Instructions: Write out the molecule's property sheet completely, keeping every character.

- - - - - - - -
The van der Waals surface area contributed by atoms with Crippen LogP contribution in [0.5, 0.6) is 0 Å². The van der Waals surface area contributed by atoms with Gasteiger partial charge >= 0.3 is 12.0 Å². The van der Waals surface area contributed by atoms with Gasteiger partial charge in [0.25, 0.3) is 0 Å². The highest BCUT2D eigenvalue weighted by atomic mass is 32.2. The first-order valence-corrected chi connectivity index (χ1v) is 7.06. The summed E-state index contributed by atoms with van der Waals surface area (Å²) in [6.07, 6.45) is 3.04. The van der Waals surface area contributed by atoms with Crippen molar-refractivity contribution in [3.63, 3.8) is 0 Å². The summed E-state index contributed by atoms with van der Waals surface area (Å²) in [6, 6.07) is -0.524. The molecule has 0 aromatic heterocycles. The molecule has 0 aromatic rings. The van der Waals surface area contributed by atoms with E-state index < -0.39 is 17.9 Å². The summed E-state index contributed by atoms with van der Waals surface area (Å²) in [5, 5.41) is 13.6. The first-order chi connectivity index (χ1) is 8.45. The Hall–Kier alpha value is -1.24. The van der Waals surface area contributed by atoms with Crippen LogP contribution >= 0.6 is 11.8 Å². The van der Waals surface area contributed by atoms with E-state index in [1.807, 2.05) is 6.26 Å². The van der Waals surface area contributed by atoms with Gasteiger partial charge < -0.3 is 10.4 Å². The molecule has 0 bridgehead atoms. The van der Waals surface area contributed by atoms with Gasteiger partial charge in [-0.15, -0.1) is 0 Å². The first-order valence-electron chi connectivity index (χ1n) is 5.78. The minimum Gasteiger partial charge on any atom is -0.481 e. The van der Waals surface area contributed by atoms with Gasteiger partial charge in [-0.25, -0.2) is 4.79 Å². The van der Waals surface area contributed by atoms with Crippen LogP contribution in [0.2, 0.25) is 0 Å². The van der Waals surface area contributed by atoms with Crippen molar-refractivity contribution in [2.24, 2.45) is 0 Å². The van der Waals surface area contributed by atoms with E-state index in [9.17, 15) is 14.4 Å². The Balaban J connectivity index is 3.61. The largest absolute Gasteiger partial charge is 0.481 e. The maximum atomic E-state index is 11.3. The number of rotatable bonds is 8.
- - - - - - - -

The van der Waals surface area contributed by atoms with Crippen LogP contribution in [0.5, 0.6) is 0 Å². The van der Waals surface area contributed by atoms with Gasteiger partial charge >= 0.3 is 12.0 Å². The van der Waals surface area contributed by atoms with Gasteiger partial charge in [0.25, 0.3) is 0 Å². The highest BCUT2D eigenvalue weighted by atomic mass is 32.2. The first-order valence-corrected chi connectivity index (χ1v) is 7.06. The summed E-state index contributed by atoms with van der Waals surface area (Å²) in [6.07, 6.45) is 3.04. The van der Waals surface area contributed by atoms with Crippen molar-refractivity contribution in [3.63, 3.8) is 0 Å². The summed E-state index contributed by atoms with van der Waals surface area (Å²) in [6, 6.07) is -0.524. The molecule has 0 aromatic heterocycles. The molecule has 0 aromatic rings. The van der Waals surface area contributed by atoms with E-state index < -0.39 is 17.9 Å². The summed E-state index contributed by atoms with van der Waals surface area (Å²) in [5, 5.41) is 13.6. The first-order chi connectivity index (χ1) is 8.45. The Hall–Kier alpha value is -1.24. The van der Waals surface area contributed by atoms with Crippen LogP contribution >= 0.6 is 11.8 Å². The van der Waals surface area contributed by atoms with E-state index in [1.807, 2.05) is 6.26 Å². The van der Waals surface area contributed by atoms with Gasteiger partial charge < -0.3 is 10.4 Å². The molecule has 0 bridgehead atoms. The van der Waals surface area contributed by atoms with Gasteiger partial charge in [-0.15, -0.1) is 0 Å². The first-order valence-electron chi connectivity index (χ1n) is 5.78. The minimum Gasteiger partial charge on any atom is -0.481 e. The van der Waals surface area contributed by atoms with Gasteiger partial charge in [-0.25, -0.2) is 4.79 Å². The van der Waals surface area contributed by atoms with Crippen LogP contribution in [0.2, 0.25) is 0 Å². The van der Waals surface area contributed by atoms with Crippen molar-refractivity contribution in [2.24, 2.45) is 0 Å². The van der Waals surface area contributed by atoms with E-state index in [9.17, 15) is 14.4 Å². The Balaban J connectivity index is 3.61. The largest absolute Gasteiger partial charge is 0.481 e. The maximum atomic E-state index is 11.3. The number of rotatable bonds is 8.